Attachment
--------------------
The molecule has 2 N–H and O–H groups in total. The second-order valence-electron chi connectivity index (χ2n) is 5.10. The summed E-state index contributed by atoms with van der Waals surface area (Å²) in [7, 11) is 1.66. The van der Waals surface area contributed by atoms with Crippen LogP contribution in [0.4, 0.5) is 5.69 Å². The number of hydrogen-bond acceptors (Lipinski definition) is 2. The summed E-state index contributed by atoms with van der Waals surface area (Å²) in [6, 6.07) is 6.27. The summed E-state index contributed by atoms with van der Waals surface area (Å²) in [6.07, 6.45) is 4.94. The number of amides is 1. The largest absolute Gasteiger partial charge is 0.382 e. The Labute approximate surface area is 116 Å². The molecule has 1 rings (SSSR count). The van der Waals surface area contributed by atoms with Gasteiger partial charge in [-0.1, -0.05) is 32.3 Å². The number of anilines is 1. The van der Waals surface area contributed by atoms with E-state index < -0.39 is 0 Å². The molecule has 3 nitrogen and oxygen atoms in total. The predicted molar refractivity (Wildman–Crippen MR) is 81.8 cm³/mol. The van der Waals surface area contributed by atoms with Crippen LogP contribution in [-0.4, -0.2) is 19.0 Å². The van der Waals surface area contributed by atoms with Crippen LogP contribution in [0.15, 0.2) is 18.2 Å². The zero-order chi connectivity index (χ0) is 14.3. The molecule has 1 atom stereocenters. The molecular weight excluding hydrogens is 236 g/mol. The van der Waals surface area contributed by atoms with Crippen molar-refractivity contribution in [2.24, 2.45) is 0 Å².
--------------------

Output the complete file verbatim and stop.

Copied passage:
The molecule has 2 N–H and O–H groups in total. The second-order valence-electron chi connectivity index (χ2n) is 5.10. The summed E-state index contributed by atoms with van der Waals surface area (Å²) in [7, 11) is 1.66. The van der Waals surface area contributed by atoms with Crippen LogP contribution in [0.4, 0.5) is 5.69 Å². The number of hydrogen-bond acceptors (Lipinski definition) is 2. The summed E-state index contributed by atoms with van der Waals surface area (Å²) in [6, 6.07) is 6.27. The summed E-state index contributed by atoms with van der Waals surface area (Å²) in [6.07, 6.45) is 4.94. The number of amides is 1. The largest absolute Gasteiger partial charge is 0.382 e. The Labute approximate surface area is 116 Å². The molecule has 1 rings (SSSR count). The van der Waals surface area contributed by atoms with Gasteiger partial charge in [-0.1, -0.05) is 32.3 Å². The number of anilines is 1. The van der Waals surface area contributed by atoms with E-state index < -0.39 is 0 Å². The molecule has 3 nitrogen and oxygen atoms in total. The predicted molar refractivity (Wildman–Crippen MR) is 81.8 cm³/mol. The van der Waals surface area contributed by atoms with Crippen LogP contribution in [-0.4, -0.2) is 19.0 Å². The van der Waals surface area contributed by atoms with Crippen LogP contribution in [0.15, 0.2) is 18.2 Å². The zero-order chi connectivity index (χ0) is 14.3. The molecule has 1 atom stereocenters. The molecular weight excluding hydrogens is 236 g/mol. The van der Waals surface area contributed by atoms with Crippen molar-refractivity contribution in [2.24, 2.45) is 0 Å².